Screenshot: @FlyingWithSara (Twitter)

For 28-year-old Mesa Airlines flight attendant Selene Saavedra Roman, a recipient of the Deferred Action for Childhood Arrivals program, the current chapter of her personal nightmare is over. But her future status in the United States remains a question.

Saavedra Roman, who came to the U.S. with her parents from Peru when she was 3, was detained while working a return flight from Mexico after being reassured by her employers that traveling abroad wouldn’t be an issue. As it turned out, it was a problem because two years ago, the Trump administration reversed the ability of DACA recipients to leave the U.S.

After six weeks of being held in immigration detention in Conroe, Texas, Saavedra Roman was finally released on Friday evening following a growing public campaign that advocated for her freedom and included support from Hillary Clinton, Sen. Bernie Sanders, the Association of Flight Attendants-CWA union, and other prominent public figures.

According to The Washington Post and The Guardian, Saavedra Roman has lived in the U.S. for 25 years, growing up in Dallas. She graduated from Texas A&M in 2014, where she met her now-husband, a U.S. citizen. The couple has been working to complete the process for Saavedra Roman to obtain permanent status. She has no criminal record.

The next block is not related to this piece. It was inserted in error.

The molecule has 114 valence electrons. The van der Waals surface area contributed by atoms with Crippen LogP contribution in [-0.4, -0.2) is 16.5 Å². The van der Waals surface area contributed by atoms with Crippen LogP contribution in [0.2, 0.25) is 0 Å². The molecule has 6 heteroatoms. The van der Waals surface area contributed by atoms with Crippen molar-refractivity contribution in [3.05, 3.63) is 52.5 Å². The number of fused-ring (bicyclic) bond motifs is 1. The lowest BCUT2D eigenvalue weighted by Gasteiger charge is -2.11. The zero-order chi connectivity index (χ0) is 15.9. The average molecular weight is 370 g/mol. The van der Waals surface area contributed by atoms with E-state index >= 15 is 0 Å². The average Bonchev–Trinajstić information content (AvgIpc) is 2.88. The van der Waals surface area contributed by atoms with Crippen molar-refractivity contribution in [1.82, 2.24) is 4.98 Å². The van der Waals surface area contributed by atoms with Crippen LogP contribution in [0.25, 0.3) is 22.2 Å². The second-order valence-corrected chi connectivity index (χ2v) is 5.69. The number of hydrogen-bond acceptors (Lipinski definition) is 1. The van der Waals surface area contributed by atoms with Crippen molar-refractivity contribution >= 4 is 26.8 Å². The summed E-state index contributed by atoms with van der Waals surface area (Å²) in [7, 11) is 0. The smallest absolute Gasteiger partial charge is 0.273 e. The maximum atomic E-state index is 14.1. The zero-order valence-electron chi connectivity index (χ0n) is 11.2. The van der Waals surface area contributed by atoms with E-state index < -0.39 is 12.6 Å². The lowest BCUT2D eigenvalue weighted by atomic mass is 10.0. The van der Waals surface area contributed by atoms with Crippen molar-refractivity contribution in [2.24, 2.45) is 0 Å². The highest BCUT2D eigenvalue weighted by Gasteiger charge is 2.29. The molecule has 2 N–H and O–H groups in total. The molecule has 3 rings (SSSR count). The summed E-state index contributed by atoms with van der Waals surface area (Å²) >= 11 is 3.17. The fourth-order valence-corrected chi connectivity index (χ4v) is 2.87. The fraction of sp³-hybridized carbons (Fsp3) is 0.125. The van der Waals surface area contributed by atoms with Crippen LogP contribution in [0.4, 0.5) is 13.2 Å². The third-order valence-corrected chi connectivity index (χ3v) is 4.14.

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Nevertheless, she was detained on Feb. 12 after landing at the international airport in Houston. She was allowed one visit per week with her husband through “two inches of glass,” according to The Guardian. Her husband, David Watkins, said she suffered anxiety and depression during the ordeal, and likely will have post-traumatic stress disorder “for a long, long time,” the Post reported.

According to her attorney, immigration officials had tried to revoke her DACA status.

Per The Guardian:

In a statement, the Mesa Airlines chairman and chief executive, Jonathan Ornstein, said: “We are deeply sorry Selene and her husband have had to endure this situation. It is patently unfair for someone to be detained for six weeks over something that is nothing more than an administrative error and a misunderstanding.

“We are doing everything in our power to ask the administration to … drop all charges stemming from this horrible situation.”

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After being released, Saavedra Roman said in a statement issued by her attorney that, “Being released is an indescribable feeling. I cried and hugged my husband and never wanted to let go. I am thankful and grateful for the amazing people that came to fight for me, and it fills my heart. Thank you to everyone that has supported. I am just so happy to have my freedom back.”

Clinton called her release “wonderful news.”

Saavedra Roman now must appear before an immigration judge in April, according to USA Today.